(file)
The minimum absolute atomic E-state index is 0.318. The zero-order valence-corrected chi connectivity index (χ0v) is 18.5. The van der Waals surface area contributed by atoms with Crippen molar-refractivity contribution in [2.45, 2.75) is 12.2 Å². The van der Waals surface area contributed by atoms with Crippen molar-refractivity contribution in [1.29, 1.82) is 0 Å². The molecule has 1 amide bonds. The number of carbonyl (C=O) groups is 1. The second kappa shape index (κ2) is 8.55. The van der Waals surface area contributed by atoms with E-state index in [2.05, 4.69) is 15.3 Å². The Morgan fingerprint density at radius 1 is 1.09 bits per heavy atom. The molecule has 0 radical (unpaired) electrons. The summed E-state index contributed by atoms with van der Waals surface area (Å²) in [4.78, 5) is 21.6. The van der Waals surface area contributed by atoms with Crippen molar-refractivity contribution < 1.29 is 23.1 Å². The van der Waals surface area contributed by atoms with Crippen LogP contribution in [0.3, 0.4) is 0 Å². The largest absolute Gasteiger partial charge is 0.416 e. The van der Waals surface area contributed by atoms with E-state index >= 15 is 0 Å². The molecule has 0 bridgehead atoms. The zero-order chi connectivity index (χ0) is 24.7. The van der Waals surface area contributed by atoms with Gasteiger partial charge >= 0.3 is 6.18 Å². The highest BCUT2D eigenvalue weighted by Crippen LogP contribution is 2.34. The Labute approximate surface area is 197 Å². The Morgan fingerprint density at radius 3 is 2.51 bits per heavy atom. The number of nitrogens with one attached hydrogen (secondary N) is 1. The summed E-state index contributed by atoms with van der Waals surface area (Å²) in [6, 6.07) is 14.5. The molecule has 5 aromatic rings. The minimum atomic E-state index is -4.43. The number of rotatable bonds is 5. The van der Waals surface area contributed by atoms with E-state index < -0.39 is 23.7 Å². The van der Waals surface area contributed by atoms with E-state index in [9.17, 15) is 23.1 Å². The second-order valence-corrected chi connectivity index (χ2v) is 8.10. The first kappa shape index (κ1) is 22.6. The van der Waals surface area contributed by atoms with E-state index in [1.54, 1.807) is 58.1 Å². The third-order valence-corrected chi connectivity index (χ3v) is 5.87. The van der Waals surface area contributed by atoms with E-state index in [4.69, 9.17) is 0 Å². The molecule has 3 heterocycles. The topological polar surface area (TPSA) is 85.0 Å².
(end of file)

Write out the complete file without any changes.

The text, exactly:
The minimum absolute atomic E-state index is 0.318. The zero-order valence-corrected chi connectivity index (χ0v) is 18.5. The van der Waals surface area contributed by atoms with Crippen molar-refractivity contribution in [2.45, 2.75) is 12.2 Å². The van der Waals surface area contributed by atoms with Crippen molar-refractivity contribution in [1.29, 1.82) is 0 Å². The molecule has 1 amide bonds. The number of carbonyl (C=O) groups is 1. The second kappa shape index (κ2) is 8.55. The van der Waals surface area contributed by atoms with E-state index in [2.05, 4.69) is 15.3 Å². The Morgan fingerprint density at radius 1 is 1.09 bits per heavy atom. The molecule has 0 radical (unpaired) electrons. The summed E-state index contributed by atoms with van der Waals surface area (Å²) in [4.78, 5) is 21.6. The van der Waals surface area contributed by atoms with Crippen molar-refractivity contribution < 1.29 is 23.1 Å². The van der Waals surface area contributed by atoms with Crippen LogP contribution in [0.3, 0.4) is 0 Å². The largest absolute Gasteiger partial charge is 0.416 e. The van der Waals surface area contributed by atoms with E-state index >= 15 is 0 Å². The molecule has 0 bridgehead atoms. The zero-order chi connectivity index (χ0) is 24.7. The van der Waals surface area contributed by atoms with Gasteiger partial charge >= 0.3 is 6.18 Å². The highest BCUT2D eigenvalue weighted by Crippen LogP contribution is 2.34. The Labute approximate surface area is 197 Å². The Morgan fingerprint density at radius 3 is 2.51 bits per heavy atom. The number of nitrogens with one attached hydrogen (secondary N) is 1. The summed E-state index contributed by atoms with van der Waals surface area (Å²) in [6, 6.07) is 14.5. The molecule has 5 aromatic rings. The minimum atomic E-state index is -4.43. The number of rotatable bonds is 5. The van der Waals surface area contributed by atoms with E-state index < -0.39 is 23.7 Å². The van der Waals surface area contributed by atoms with E-state index in [9.17, 15) is 23.1 Å². The second-order valence-corrected chi connectivity index (χ2v) is 8.10. The first kappa shape index (κ1) is 22.6. The van der Waals surface area contributed by atoms with E-state index in [1.54, 1.807) is 58.1 Å². The third-order valence-corrected chi connectivity index (χ3v) is 5.87. The van der Waals surface area contributed by atoms with E-state index in [4.69, 9.17) is 0 Å². The molecule has 3 heterocycles. The topological polar surface area (TPSA) is 85.0 Å².